Petechiae and other hemorrhagic manifestations were striking findings. Bleeding began usually from the gums and in the more seriously affected was soon evident from every possible source. Petechiae appeared on the limbs and on pressure points. Large ecchymoses (hemorrhages under the skin) developed about needle punctures, and wounds partially healed broke down and bled freely. Retinal hemorrhages occurred in many of the patients. The bleeding time and the coagulation time were prolonged. The platelets (coagulation of the blood) were characteristically reduced in numbers.
I wouldn't put it past TEPCO to dispose of their dead contract workers that way.
If they die at work, just drive them 5k away and dump them.
Who's going to know?
From Asahi Shinbun news about one hour ago (3:00PM JST 3/28/2011).In the Reactors 1, 2, and 3, the water level within the Pressure Vessels are not rising as much as desired. TEPCO admitted in the March 28 press conference that the reason why the Pressure Vessels haven't been filled with water was "probably a hole near the bottom, that's the image we have". Asked why there was a hole, TEPCO answered they did not know.
At 6:56 a.m., a plant supervisor declared a site emergency, and less than half an hour later station manager Gary Miller announced a general emergency, defined as having the "potential for serious radiological consequences" to the general public. Metropolitan Edison notified the Pennsylvania Emergency Management Agency (PEMA), which in turn contacted state and local agencies, governor Richard L. Thornburgh and lieutenant governor William Scranton III, to whom Thornburgh assigned responsibility for collecting and reporting on information about the accident. The uncertainty of operators at the plant was reflected in fragmentary, ambiguous, or contradictory statements made by Met Ed to government agencies and to the press, particularly about the possibility and severity of off-site radiation releases. Scranton held a press conference in which he was reassuring, yet confusing, about this possibility, stating that though there had been a "small release of radiation...no increase in normal radiation levels" had been detected. These were contradicted by another official, and by statements from Met Ed, who both claimed that no radiation had been released. In fact, readings from instruments at the plant and off-site detectors had detected radiation releases, albeit at levels that were unlikely to threaten public health as long as they were temporary, and providing that containment of the then highly contaminated reactor was maintained. Angry that Met Ed had not informed them before conducting a steam venting from the plant and convinced that the company was downplaying the severity of the accident, state officials turned to the NRC. After receiving word of the accident from Met Ed, the NRC had activated its emergency response headquarters in Bethesda, Maryland and sent staff members to Three Mile Island. NRC chairman Joseph Hendrie and commissioner Victor Gilinsky initially viewed the accident, in the words of NRC historian Samuel Walker, as a "cause for concern but not alarm"....However, the NRC faced the same problems in obtaining accurate information as the state, and was further hampered by being organizationally ill-prepared to deal with emergencies, as it lacked a clear command structure and the authority to tell the utility what to do, or to order an evacuation of the local area.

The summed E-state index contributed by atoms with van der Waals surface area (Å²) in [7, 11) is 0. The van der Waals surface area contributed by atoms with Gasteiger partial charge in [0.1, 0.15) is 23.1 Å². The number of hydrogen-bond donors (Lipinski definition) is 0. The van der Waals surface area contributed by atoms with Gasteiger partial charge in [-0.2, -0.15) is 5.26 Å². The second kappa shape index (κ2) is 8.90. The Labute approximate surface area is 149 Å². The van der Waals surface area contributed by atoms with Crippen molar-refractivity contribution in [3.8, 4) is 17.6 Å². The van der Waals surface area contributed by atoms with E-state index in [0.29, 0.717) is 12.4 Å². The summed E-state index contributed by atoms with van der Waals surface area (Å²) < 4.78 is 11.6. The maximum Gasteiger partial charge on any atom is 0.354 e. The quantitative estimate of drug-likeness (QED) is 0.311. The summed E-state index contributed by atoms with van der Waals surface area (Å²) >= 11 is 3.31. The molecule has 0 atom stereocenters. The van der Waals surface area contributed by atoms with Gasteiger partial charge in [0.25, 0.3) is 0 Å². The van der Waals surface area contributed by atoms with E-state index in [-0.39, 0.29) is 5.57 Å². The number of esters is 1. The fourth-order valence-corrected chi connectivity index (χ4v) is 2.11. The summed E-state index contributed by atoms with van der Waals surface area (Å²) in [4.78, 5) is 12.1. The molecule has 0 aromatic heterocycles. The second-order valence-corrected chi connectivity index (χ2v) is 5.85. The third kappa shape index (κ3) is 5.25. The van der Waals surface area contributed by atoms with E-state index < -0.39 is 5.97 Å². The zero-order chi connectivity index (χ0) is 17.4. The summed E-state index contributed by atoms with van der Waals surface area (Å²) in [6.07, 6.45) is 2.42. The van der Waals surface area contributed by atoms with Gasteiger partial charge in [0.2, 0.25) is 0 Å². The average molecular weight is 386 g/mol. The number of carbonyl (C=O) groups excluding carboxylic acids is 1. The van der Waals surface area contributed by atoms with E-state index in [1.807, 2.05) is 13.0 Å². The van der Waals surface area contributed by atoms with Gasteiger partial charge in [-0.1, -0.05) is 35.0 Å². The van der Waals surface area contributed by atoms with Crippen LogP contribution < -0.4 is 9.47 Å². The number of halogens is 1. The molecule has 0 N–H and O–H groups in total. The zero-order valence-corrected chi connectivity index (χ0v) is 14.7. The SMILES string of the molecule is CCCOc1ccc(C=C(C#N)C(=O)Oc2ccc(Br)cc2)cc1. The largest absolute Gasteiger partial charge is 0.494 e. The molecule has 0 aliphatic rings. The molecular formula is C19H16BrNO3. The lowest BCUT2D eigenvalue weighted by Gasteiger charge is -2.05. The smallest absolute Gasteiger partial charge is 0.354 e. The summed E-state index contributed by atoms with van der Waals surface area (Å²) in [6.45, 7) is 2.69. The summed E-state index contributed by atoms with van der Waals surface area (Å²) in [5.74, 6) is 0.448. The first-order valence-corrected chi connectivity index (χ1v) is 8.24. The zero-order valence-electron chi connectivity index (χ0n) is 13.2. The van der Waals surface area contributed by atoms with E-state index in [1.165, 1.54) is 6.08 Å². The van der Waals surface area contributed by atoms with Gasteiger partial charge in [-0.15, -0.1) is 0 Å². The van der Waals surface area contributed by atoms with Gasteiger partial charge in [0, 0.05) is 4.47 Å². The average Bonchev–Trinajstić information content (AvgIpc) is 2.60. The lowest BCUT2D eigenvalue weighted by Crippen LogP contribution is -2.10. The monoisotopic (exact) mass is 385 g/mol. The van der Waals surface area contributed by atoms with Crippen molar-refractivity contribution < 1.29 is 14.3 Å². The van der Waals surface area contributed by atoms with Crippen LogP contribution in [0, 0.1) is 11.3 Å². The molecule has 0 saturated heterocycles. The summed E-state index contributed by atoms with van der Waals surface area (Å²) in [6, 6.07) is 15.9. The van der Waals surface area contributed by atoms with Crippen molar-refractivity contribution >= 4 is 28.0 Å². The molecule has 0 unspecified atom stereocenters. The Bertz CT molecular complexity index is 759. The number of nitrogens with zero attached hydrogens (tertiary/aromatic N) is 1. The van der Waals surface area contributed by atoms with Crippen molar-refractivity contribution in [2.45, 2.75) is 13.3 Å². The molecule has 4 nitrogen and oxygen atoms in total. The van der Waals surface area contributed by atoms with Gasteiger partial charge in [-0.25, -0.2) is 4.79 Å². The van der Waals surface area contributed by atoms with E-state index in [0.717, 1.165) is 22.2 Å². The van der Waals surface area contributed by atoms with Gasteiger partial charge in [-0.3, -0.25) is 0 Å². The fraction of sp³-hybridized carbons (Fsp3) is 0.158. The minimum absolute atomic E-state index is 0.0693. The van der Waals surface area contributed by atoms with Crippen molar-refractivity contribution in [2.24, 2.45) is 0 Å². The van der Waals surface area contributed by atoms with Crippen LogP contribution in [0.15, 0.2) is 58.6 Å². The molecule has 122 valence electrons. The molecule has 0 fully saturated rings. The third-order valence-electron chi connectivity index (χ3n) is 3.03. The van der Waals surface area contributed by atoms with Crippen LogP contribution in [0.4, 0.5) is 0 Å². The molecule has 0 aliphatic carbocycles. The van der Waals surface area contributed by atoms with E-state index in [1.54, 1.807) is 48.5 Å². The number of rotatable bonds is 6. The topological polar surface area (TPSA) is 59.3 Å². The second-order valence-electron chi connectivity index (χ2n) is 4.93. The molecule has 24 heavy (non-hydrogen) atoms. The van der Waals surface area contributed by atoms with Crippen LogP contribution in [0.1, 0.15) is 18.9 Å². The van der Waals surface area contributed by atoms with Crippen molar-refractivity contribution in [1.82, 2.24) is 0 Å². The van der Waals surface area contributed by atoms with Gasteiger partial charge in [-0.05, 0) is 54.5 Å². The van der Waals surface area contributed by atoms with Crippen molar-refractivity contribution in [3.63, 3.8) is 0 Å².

Originally posted by Regenstorm
reply to post by Kailassa
Is there something that could speed up this proces?
A catalyzer of some sort?
I'm sorry. I don't agree. If there was going to be an instant large explosion affecting the whole world they would invade in a flash. Look at Libya. They haven't forced their help because the UK and France supplied the Pu-239 and pre processed MOX fuel. The US supplied the plants. They are all implicated via sub contracts. Remember BP and the American sub contractors!